Take the 2-minute tour ×
Mathematics Stack Exchange is a question and answer site for people studying math at any level and professionals in related fields. It's 100% free, no registration required.

I'm studying section 3.3 of Analysis by Lieb and Loss, about symmetric-decreasing rearrangement of functions.

Let $A\subset \mathbb{R}^n$ a Borel set of finite Lebesgue measure. They define $A^*$ to be the ball centered at 0 with the same measure that $A$.

The symmetric-decreasing rearrangement of a measurable function $f:\mathbb{R}^n \to \mathbb{R}$ is then defined by

$$f^*(x):=\int_0^{\infty} \chi_{\{|f|>t\}^*}(x)dt,$$

by comparison to the "layercake" representation of $f$, namely $$f(x)=\int_0^{\infty} \chi_{\{f>t\}}(x)dt.$$

They say that it is then an obvious property that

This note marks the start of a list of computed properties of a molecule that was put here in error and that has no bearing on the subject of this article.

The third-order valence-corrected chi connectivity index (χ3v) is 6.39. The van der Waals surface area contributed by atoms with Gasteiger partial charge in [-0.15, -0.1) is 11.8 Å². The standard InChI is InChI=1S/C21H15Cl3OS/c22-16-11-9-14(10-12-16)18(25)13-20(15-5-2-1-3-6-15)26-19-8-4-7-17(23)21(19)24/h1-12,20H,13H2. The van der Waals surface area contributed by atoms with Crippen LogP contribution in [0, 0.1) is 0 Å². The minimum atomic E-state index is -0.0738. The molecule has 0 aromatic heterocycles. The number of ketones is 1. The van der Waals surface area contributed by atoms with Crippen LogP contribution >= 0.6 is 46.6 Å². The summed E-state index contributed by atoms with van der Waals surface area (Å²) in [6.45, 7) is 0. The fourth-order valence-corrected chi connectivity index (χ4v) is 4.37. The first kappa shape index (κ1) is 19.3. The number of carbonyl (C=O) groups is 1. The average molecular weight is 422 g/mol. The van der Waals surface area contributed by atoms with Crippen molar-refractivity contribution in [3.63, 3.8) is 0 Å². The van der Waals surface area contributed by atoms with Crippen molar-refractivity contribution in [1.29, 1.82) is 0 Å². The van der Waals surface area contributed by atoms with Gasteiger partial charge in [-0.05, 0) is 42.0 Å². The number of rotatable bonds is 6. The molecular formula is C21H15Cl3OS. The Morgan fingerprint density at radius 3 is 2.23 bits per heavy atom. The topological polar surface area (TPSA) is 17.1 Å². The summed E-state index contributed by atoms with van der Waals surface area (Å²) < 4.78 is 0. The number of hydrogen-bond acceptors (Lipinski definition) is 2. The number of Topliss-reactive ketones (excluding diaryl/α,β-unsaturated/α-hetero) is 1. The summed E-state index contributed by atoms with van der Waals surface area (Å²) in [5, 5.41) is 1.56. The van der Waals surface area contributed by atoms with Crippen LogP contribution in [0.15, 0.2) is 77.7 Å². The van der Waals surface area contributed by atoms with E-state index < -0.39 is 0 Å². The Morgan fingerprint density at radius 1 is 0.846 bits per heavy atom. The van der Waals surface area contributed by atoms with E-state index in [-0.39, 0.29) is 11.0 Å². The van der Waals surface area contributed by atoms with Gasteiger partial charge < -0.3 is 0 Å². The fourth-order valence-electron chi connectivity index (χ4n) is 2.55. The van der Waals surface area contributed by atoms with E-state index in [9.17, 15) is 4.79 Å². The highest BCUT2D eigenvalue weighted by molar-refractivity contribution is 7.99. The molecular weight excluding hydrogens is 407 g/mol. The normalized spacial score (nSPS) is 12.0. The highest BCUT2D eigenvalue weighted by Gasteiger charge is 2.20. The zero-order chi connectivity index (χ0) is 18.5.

$$\{x: f^*(x)>t\}=\{x: |f(x)|>t\}^* .$$

But I can't see why/how...

share|improve this question
    
Your statement is a bit suspect: if $A^*$ has the same measure as $A$, $A^*$ most likely will not be the unit ball. It will just be a ball. –  Willie Wong Jan 16 '12 at 14:47
    
I think that some $t$'s in your definitions should be replaced by $x$'s. –  Christian Blatter Jan 16 '12 at 14:53
    
Fixed, thanks and sorry for that. –  Klaus Jan 16 '12 at 14:57
add comment

1 Answer

up vote 1 down vote accepted

Hint 1: show that if $t_1 > t_2$, then $\{ |f| > t_1\}^* \subseteq \{ |f| > t_2\}^*$.

Hint 2: use this to show that if $y\in \{ |f| > t \}^*$, then $y \in \{|f| > s\}^*$ for every $0 \leq s \leq t$. Notice that this implies that $f^*(y) \geq t$ by the definition.

Hint 3: use hint 1 again to show that if $y\not\in \{|f| > t\}^*$, $$ \sup \left\{ s \geq 0 ~~|~~ y \in \{|f| > s\}^*\right\} \leq t $$ this implies in particular $f^*(y) \leq t$ (why?).

share|improve this answer
    
hint 3 is unnecessary. You already proved that the level set of $f^{*}$ is subset of the star set. –  TKM Feb 10 at 23:48
add comment

Your Answer

 
discard

By posting your answer, you agree to the privacy policy and terms of service.

Not the answer you're looking for? Browse other questions tagged or ask your own question.